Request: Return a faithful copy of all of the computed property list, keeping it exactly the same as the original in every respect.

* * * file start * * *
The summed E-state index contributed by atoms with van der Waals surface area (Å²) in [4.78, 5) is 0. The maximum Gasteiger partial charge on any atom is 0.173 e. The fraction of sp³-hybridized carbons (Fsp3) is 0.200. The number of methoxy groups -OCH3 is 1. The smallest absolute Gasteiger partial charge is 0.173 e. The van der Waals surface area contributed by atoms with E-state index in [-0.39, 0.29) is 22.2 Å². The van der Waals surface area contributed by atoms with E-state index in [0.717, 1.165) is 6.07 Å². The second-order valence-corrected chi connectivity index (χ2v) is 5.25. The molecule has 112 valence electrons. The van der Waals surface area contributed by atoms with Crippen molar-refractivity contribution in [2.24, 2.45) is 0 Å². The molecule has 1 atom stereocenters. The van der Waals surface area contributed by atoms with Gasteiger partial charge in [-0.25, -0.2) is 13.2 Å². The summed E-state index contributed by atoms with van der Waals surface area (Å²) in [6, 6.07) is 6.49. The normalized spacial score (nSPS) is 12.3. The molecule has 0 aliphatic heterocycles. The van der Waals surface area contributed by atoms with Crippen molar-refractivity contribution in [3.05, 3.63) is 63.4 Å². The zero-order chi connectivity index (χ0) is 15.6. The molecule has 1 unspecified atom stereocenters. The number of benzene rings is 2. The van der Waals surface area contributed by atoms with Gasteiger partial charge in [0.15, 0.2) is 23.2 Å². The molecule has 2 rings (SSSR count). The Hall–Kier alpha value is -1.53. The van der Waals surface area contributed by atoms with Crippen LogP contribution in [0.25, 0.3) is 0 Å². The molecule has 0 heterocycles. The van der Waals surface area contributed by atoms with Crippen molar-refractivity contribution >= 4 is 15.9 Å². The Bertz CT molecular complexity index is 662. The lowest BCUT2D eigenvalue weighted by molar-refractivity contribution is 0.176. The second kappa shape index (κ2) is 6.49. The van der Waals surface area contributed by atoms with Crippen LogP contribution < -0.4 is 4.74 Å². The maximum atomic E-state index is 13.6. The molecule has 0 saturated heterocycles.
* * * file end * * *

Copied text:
The summed E-state index contributed by atoms with van der Waals surface area (Å²) in [4.78, 5) is 0. The maximum Gasteiger partial charge on any atom is 0.173 e. The fraction of sp³-hybridized carbons (Fsp3) is 0.200. The number of methoxy groups -OCH3 is 1. The smallest absolute Gasteiger partial charge is 0.173 e. The van der Waals surface area contributed by atoms with E-state index in [-0.39, 0.29) is 22.2 Å². The van der Waals surface area contributed by atoms with E-state index in [0.717, 1.165) is 6.07 Å². The second-order valence-corrected chi connectivity index (χ2v) is 5.25. The molecule has 112 valence electrons. The van der Waals surface area contributed by atoms with Crippen molar-refractivity contribution in [2.24, 2.45) is 0 Å². The molecule has 1 atom stereocenters. The van der Waals surface area contributed by atoms with Gasteiger partial charge in [-0.25, -0.2) is 13.2 Å². The summed E-state index contributed by atoms with van der Waals surface area (Å²) in [6, 6.07) is 6.49. The normalized spacial score (nSPS) is 12.3. The molecule has 0 aliphatic heterocycles. The van der Waals surface area contributed by atoms with Crippen molar-refractivity contribution in [3.05, 3.63) is 63.4 Å². The zero-order chi connectivity index (χ0) is 15.6. The molecule has 1 unspecified atom stereocenters. The number of benzene rings is 2. The van der Waals surface area contributed by atoms with Gasteiger partial charge in [0.15, 0.2) is 23.2 Å². The molecule has 2 rings (SSSR count). The Hall–Kier alpha value is -1.53. The van der Waals surface area contributed by atoms with Crippen LogP contribution in [0.25, 0.3) is 0 Å². The molecule has 0 heterocycles. The van der Waals surface area contributed by atoms with Crippen molar-refractivity contribution >= 4 is 15.9 Å². The Bertz CT molecular complexity index is 662. The lowest BCUT2D eigenvalue weighted by molar-refractivity contribution is 0.176. The second kappa shape index (κ2) is 6.49. The van der Waals surface area contributed by atoms with Crippen LogP contribution < -0.4 is 4.74 Å². The maximum atomic E-state index is 13.6. The molecule has 0 saturated heterocycles.